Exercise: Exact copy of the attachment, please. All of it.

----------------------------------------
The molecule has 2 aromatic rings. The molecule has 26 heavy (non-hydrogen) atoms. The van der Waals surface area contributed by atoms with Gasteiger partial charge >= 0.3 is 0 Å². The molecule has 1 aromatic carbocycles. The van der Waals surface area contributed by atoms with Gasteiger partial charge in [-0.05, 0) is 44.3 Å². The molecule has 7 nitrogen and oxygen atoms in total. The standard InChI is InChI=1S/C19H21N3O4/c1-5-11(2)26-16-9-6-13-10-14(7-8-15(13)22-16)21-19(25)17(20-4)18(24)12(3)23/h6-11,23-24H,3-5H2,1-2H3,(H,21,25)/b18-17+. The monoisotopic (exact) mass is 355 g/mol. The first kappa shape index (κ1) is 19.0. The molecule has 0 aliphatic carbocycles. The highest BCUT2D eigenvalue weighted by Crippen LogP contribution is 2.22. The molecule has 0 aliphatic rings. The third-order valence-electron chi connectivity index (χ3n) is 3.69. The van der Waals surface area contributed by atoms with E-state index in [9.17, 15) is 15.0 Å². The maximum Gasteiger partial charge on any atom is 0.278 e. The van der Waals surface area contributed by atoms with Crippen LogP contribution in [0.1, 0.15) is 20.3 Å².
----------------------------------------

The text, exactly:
The molecule has 2 aromatic rings. The molecule has 26 heavy (non-hydrogen) atoms. The van der Waals surface area contributed by atoms with Gasteiger partial charge >= 0.3 is 0 Å². The molecule has 1 aromatic carbocycles. The van der Waals surface area contributed by atoms with Gasteiger partial charge in [-0.05, 0) is 44.3 Å². The molecule has 7 nitrogen and oxygen atoms in total. The standard InChI is InChI=1S/C19H21N3O4/c1-5-11(2)26-16-9-6-13-10-14(7-8-15(13)22-16)21-19(25)17(20-4)18(24)12(3)23/h6-11,23-24H,3-5H2,1-2H3,(H,21,25)/b18-17+. The monoisotopic (exact) mass is 355 g/mol. The first kappa shape index (κ1) is 19.0. The molecule has 0 aliphatic carbocycles. The highest BCUT2D eigenvalue weighted by Crippen LogP contribution is 2.22. The molecule has 0 aliphatic rings. The third-order valence-electron chi connectivity index (χ3n) is 3.69. The van der Waals surface area contributed by atoms with E-state index in [9.17, 15) is 15.0 Å². The maximum Gasteiger partial charge on any atom is 0.278 e. The van der Waals surface area contributed by atoms with Crippen LogP contribution in [0.1, 0.15) is 20.3 Å².